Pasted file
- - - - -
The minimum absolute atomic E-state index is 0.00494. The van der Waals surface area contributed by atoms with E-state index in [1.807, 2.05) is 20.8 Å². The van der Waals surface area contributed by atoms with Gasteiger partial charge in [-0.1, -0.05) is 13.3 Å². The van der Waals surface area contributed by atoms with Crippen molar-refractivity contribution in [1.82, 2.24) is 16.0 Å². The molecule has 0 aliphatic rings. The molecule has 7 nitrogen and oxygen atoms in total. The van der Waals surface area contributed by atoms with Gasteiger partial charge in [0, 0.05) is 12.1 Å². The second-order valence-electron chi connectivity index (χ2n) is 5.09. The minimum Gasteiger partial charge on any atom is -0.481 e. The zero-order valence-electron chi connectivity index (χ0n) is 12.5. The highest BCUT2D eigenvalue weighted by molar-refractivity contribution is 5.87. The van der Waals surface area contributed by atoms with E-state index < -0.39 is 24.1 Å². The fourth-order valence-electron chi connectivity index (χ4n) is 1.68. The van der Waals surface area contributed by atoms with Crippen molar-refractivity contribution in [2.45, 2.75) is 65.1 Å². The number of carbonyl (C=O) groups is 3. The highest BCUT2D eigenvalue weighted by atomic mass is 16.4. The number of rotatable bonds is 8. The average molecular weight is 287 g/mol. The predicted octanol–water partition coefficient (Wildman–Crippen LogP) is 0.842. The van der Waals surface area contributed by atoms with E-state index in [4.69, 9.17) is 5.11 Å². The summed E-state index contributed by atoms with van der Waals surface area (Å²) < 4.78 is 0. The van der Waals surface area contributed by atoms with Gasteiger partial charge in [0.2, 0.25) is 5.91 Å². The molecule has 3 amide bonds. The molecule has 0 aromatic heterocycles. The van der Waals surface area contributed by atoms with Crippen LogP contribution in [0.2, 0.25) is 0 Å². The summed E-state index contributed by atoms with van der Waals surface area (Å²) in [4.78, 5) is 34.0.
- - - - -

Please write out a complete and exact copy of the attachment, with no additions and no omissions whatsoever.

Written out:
The minimum absolute atomic E-state index is 0.00494. The van der Waals surface area contributed by atoms with E-state index in [1.807, 2.05) is 20.8 Å². The van der Waals surface area contributed by atoms with Gasteiger partial charge in [-0.1, -0.05) is 13.3 Å². The van der Waals surface area contributed by atoms with Crippen molar-refractivity contribution in [1.82, 2.24) is 16.0 Å². The molecule has 0 aliphatic rings. The molecule has 7 nitrogen and oxygen atoms in total. The van der Waals surface area contributed by atoms with Gasteiger partial charge in [0, 0.05) is 12.1 Å². The second-order valence-electron chi connectivity index (χ2n) is 5.09. The minimum Gasteiger partial charge on any atom is -0.481 e. The zero-order valence-electron chi connectivity index (χ0n) is 12.5. The highest BCUT2D eigenvalue weighted by molar-refractivity contribution is 5.87. The van der Waals surface area contributed by atoms with E-state index < -0.39 is 24.1 Å². The fourth-order valence-electron chi connectivity index (χ4n) is 1.68. The van der Waals surface area contributed by atoms with Crippen molar-refractivity contribution in [2.45, 2.75) is 65.1 Å². The number of carbonyl (C=O) groups is 3. The highest BCUT2D eigenvalue weighted by atomic mass is 16.4. The number of rotatable bonds is 8. The average molecular weight is 287 g/mol. The predicted octanol–water partition coefficient (Wildman–Crippen LogP) is 0.842. The van der Waals surface area contributed by atoms with E-state index in [4.69, 9.17) is 5.11 Å². The summed E-state index contributed by atoms with van der Waals surface area (Å²) < 4.78 is 0. The van der Waals surface area contributed by atoms with Gasteiger partial charge in [0.2, 0.25) is 5.91 Å². The molecule has 3 amide bonds. The molecule has 0 aromatic heterocycles. The van der Waals surface area contributed by atoms with Crippen LogP contribution in [0.2, 0.25) is 0 Å². The summed E-state index contributed by atoms with van der Waals surface area (Å²) in [4.78, 5) is 34.0.